• Dissection kit including:
    • Scissors
    • Forceps
  • Rotorstator homogenizer or bead‐beating tissue disagregator (Qiagen TissuelyserII or equivalent) or microcentrifuge tube tissue grinder pestle (e.g., Bel‐Art 199230000 Disposable Tissue Grinder Pestle)
  • 1.5‐ml microcentrifuge tubes
  • 96‐well plates
  • Laminar flow hood
  • Micropipets and tips
  • 2.5‐liter anaerobic culture jars (Oxoid Limited, cat. no. AG0025)
  • Microaerophilic gas‐generating sachets, CampyGen 2.5 liters (Oxoid Limited, cat. no. CN0025)
  • Standard microbiology incubator set at 37°C

Basic Protocol 3: Verification of H. felis Colonization in Mice

  Additional Materials protocol 12)
  • Mice
  • Hematoxylin and eosin
  • Light microscope

Basic Protocol 4: Verification of H. felis Colonization by Antral Histology

  Materials
  • Mouse
  • Dulbecco's Phosphate‐buffered saline without CaCl 2 or MgCl 2 (PBS; Sigma‐Aldrich, cat. no. D8537), pH 7.4
  • Dissection kit containing:
    • Toothed forceps
    • Scissors
    • Scalpel
  • Filter paper for blot drying tissue
  • Rapid urease test slides (e.g., ProntoDry)

Basic Protocol 5: Verification of Helicobacter felis Colonization by Rapid Urease Test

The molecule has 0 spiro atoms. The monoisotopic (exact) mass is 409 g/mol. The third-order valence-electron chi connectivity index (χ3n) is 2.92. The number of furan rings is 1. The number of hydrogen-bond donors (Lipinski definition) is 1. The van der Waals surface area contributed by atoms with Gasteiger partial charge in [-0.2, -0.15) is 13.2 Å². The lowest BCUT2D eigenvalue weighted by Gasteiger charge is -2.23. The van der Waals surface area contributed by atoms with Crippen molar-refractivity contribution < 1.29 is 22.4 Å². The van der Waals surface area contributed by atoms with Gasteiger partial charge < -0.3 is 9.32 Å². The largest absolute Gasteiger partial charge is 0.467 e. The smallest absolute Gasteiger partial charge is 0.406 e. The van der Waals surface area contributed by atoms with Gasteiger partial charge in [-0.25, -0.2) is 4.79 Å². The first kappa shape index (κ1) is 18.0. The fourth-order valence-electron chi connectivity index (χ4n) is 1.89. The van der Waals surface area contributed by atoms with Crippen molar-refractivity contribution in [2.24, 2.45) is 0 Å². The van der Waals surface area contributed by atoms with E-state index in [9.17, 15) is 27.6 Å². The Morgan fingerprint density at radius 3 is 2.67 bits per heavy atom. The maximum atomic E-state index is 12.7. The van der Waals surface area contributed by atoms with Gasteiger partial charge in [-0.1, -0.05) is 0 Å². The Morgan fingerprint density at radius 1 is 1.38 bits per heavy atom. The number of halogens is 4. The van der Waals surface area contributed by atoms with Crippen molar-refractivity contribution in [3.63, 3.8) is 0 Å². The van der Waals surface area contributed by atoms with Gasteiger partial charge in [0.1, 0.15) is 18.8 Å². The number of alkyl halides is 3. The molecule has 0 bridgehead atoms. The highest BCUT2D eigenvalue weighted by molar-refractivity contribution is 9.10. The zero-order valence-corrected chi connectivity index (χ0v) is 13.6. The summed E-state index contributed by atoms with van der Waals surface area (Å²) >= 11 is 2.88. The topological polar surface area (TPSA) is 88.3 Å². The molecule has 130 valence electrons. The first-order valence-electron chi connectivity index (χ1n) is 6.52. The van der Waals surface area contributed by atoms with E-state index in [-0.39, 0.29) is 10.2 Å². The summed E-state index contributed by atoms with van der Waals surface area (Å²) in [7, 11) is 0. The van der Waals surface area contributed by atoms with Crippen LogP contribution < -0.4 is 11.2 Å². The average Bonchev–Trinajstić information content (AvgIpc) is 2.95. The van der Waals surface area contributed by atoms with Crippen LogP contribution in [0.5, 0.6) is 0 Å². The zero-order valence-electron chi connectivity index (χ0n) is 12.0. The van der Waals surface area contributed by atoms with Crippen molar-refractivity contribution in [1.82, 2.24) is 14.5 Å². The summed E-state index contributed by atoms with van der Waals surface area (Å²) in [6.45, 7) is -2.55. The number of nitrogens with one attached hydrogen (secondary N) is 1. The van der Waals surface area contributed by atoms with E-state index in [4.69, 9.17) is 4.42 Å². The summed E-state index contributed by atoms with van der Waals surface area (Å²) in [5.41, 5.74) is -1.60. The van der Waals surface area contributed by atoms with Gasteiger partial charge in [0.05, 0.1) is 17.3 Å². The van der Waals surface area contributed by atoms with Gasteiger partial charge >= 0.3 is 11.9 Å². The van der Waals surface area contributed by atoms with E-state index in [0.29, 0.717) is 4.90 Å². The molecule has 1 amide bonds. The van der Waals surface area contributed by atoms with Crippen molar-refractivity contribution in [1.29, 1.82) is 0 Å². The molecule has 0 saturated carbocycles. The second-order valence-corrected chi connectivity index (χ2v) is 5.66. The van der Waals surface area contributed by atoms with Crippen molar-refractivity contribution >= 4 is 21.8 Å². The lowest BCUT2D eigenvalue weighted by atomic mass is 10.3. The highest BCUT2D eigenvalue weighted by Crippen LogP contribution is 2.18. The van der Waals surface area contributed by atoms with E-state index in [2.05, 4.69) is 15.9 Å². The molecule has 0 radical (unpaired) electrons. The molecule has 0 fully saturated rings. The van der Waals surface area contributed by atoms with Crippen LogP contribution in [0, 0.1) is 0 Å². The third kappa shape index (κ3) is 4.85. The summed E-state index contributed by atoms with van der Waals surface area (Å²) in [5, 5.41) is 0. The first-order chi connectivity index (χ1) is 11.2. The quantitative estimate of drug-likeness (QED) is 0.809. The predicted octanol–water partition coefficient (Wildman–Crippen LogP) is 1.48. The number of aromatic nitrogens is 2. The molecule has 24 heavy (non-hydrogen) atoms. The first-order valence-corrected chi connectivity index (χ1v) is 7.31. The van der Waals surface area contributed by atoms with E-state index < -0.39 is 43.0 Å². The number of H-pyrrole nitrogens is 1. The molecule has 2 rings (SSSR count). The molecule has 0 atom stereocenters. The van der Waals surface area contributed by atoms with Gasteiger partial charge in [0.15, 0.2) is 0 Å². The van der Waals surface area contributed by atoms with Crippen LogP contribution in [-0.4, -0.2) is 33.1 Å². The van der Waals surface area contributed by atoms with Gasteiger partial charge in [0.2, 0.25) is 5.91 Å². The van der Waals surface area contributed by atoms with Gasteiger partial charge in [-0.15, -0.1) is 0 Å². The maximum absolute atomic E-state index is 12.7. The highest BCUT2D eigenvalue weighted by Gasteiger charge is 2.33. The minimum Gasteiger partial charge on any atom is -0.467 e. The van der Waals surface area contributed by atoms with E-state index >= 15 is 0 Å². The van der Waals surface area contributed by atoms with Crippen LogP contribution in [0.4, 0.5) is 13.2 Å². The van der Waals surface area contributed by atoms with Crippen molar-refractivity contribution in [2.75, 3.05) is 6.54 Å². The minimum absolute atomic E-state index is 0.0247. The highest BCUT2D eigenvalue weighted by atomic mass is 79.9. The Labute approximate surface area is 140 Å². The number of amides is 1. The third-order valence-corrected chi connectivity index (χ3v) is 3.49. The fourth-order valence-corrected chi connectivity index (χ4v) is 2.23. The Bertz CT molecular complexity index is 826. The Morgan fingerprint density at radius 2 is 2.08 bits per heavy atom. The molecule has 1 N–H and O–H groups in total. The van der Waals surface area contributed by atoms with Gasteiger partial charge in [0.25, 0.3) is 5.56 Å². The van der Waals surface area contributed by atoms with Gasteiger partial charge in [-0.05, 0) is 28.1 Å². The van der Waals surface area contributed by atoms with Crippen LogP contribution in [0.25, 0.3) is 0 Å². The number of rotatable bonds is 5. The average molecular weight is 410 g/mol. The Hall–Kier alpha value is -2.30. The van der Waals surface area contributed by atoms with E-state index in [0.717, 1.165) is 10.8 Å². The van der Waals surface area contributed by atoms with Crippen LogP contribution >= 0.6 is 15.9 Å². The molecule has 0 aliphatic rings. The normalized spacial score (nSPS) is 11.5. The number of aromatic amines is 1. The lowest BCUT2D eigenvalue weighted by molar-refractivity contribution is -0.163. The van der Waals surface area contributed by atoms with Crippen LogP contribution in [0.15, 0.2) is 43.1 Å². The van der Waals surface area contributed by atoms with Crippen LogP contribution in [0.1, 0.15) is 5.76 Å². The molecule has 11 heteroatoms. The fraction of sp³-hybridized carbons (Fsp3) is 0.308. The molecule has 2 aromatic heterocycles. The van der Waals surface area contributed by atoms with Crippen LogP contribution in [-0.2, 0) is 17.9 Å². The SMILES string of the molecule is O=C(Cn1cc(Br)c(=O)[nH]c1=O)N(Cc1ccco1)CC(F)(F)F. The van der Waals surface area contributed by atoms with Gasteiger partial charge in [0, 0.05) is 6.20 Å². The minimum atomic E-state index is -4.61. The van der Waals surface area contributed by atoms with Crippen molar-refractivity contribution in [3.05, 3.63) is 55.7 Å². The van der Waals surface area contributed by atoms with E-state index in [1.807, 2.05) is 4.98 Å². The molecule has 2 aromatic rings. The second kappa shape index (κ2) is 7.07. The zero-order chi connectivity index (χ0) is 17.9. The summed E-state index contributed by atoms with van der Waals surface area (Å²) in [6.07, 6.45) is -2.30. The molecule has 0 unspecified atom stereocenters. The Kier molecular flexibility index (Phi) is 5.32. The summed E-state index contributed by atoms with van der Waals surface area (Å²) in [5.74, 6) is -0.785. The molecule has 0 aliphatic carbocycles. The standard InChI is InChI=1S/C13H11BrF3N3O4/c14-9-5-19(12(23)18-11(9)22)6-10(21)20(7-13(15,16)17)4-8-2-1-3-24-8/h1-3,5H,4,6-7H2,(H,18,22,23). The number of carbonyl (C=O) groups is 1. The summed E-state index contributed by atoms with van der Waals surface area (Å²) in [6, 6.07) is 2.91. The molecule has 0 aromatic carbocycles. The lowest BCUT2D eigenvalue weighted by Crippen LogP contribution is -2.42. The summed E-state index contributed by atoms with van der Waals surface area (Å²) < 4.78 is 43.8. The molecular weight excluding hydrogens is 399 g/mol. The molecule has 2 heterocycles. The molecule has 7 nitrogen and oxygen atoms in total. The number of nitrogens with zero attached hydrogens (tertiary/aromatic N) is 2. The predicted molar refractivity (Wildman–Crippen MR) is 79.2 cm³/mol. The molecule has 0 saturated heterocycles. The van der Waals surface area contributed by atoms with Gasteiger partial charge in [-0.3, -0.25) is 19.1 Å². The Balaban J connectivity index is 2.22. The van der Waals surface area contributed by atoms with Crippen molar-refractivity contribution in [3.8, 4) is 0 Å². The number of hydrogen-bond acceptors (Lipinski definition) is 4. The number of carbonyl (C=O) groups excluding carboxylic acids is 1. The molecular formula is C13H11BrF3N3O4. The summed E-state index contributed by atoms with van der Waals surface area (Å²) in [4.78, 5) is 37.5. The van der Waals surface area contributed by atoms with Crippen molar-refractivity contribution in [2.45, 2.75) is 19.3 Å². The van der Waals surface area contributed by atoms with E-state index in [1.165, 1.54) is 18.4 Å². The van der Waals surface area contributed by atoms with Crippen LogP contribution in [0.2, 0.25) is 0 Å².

Materials
  • LightCycler 480 Probes Master Mix (Roche Applied Science)
  • UPL probe #120 (Roche Applied Science, cat. no. 4693540001)
  • 100 μM Forward and reverse primers (see Table 14.34.3)
  • Nuclease‐free water (Roche Applied Science)
  • Positive control DNA
  • Laminar flow hood with UV light (recommended)
  • Micropipets and appropriate filter tips
  • LightCycler 480 Multiwell Plate 96 (Roche Applied Science)
  • Centrifuge
  • Real‐Time PCR machine (LightCycler480, Roche Applied Science, UK)
Table 4.4.3   MaterialsFlaA PCR conditions and Reagents

PCR Mix components
Component Stock concentration Final Concentration Volume for 1 well Volume for 96‐well plate
FAM Probe Master Mix 7 μl 740 μl
FAM Probe 10 μM 200 nM 280 nl 30 μl
Forward primer 10 μM 400 nM 560 nl 59 μl
Reverse primer 10 μM 400 nM 560 nl 59 μl
Nuclease‐free water 5.6 μl 590 μl
PCR Cycling conditions
Stage Temperature Duration Cycles
Pre‐Incubation 95 600 1
Amplification 95 10 45
60 30
72 1
Cooling 40 30 1
FlaA targeting primers and probes
Forward Primer Reverse Primer UPL Probe
GTT‐TCT‐GGG‐GCC‐AAT‐GTA‐AG GCC‐TTT‐GGC‐AAA‐ACC‐AAT‐AG 120

Basic Protocol 6: Quantitative PCR to Validate H. felis Colonization in Mice

  Materials
  • H. felis cell suspension in PBS
  • Sterile Dulbecco's phosphate‐buffered saline without CaCl 2 and MgCl 2 (PBS; Sigma‐Aldrich, cat. no. D8537)
  • Spectrophotometer
  • PCR machine‐compatible 96‐well plate
  • Thermal cycler
  • Benchtop centrifuge for 96‐well plates